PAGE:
2. Why not open another station (say BOS, YYZ, YUL) that’s within range of 752 operations? Don’t put all your eggs in one basket.

    It seems these days if you don’t have an “alliance” partnership, you’re not going to make it. (Not saying they’re closing shop – just mentioning that).

    Couldn’t they (la compagnie) codeshare with AF to compete with an all C/J aircraft like BA runs their baby bus from LCY to JFK?

  3. I don’t see the less-than-daily schedule on the second trip to be a red flag; rather, it’s network and schedule planning saavy. Lots of airlines do this. If they have a reasonable feel on demand trends, this is a smart strategy to avoid flying an empty plane…which is even worse than parking a leased aircraft.

    Agree that La Compagnie has an uphill battle however given the low-fare environment in the transatlantic and lots of new LCCs growing in this market.

  4. Each eight (8) hour period the plane is parked at EWR, they are charged the 70.00$ fee for public aircraft parking weighing between 100’000 to 200’000 pounds of max take-off weight. Considering the Boeing 757-200 is 255’000 pounds for max take-off weight, they are charged the 25.00$ per 25’000 pounds over the limit and the fraction cost of that. So around 122$ per 8 hours. Meaning if atleast one plane is sitting there for en entire 24 hour period they are paying 488$ every day.

    That’s ~14’640$ per month for parking one aircraft. Not bad, but consider the airline industry is a place of razor thin profit margins, if they’re breaking even on just one route for fuel, airport fees, catering, etc, they must be losing money on that plane too. Not to mention other costs associated such as maintenance, management, IT structure, employees, etc, then they’re looking quite thin in terms of being able to expand.

    Let’s add their new planes to the fleet! Cost of all those involved with lower yields and the economic downturn, you’ll be damned if they survive through the next summer! I can go into more specific costs, but overall you get my point. Razor thin margins for a start-up airline and false front claims to assure people. Plus how is it they aren’t in some sort of IPO? Baltia has one and they haven’t even flown a commercial flight. I’d expect the IPO to raise capital for their expansion.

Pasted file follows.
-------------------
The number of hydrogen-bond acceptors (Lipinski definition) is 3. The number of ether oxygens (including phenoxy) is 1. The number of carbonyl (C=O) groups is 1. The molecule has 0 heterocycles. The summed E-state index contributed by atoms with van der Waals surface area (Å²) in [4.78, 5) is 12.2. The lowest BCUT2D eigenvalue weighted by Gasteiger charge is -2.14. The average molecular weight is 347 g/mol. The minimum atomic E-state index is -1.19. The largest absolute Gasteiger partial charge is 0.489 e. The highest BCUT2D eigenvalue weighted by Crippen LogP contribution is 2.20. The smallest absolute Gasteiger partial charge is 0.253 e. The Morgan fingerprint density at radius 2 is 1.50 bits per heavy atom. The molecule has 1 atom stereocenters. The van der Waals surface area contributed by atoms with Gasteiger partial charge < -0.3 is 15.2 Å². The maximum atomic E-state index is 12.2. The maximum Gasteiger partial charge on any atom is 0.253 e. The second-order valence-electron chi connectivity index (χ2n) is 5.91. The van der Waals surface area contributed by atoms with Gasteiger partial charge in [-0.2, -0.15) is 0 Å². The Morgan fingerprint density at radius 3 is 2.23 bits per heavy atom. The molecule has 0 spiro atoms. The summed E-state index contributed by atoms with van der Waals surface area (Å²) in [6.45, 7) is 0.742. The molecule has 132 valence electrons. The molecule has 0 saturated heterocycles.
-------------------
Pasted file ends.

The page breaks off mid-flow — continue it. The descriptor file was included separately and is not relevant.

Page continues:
5. I’ve tried La Compagnie and the former Openskies IAD-CDG. They are fine since I mainly care about the seat, but I think that the limited number of people only going between those two cities and not connecting on and (2) that fares are frequently low in the major carriers hurts them. Plus I do mileage upgrades when available, which is possible UA, BA and AF but not them.

  6. Part of the issue with transatlantic premium cabin travel is that East Coast US – Europe simply isn’t all that long of a flight. I like my business class seats as much as the next guy, but in reality, sitting in an exit row or bulkhead for an extra $200 or so over discount economy is the right value point for a lot of people. I mean, maybe I’d pay $1500 for business class? But 7 hours just isn’t long enough of a flight to warrant much extra spend, particularly if I’m on a non-stop flight.

    The trappings of business class become most useful when I’m on really long itineraries heading into Asia, When flight time + layover time gets into the 20 hour range, flat beds on all segments and nice lounges become worth some money.

  7. What they need to know now is send the first plane in for a serious over haul. I flew them quite a bit over the last couple of years — most recently on the original aircraft between Paris and New York. The interior was starting to look very shabby. There were only 65 passengers on the flight that day and they had to jam us all together because so many of the seats were broken. In was an elevated flight experience at all.

  8. I think their main target is to be bought by a foreign airlines. The same way BA bought Openskies and could concentrate its Paris operations in ORY ( Vueling, Iberia, BA and Openskies).Hence BA has a real fleet in Paris and is a minor competitor to AF on profitable segment.
    Since its the same owner, I believe the exit strategy on the long run is to be bought by Lufthansa, LaCompagnie lands in StarAlliance’s terminals at both departure (Terminal 1 in CDG) and arrival airports (United’s Newark).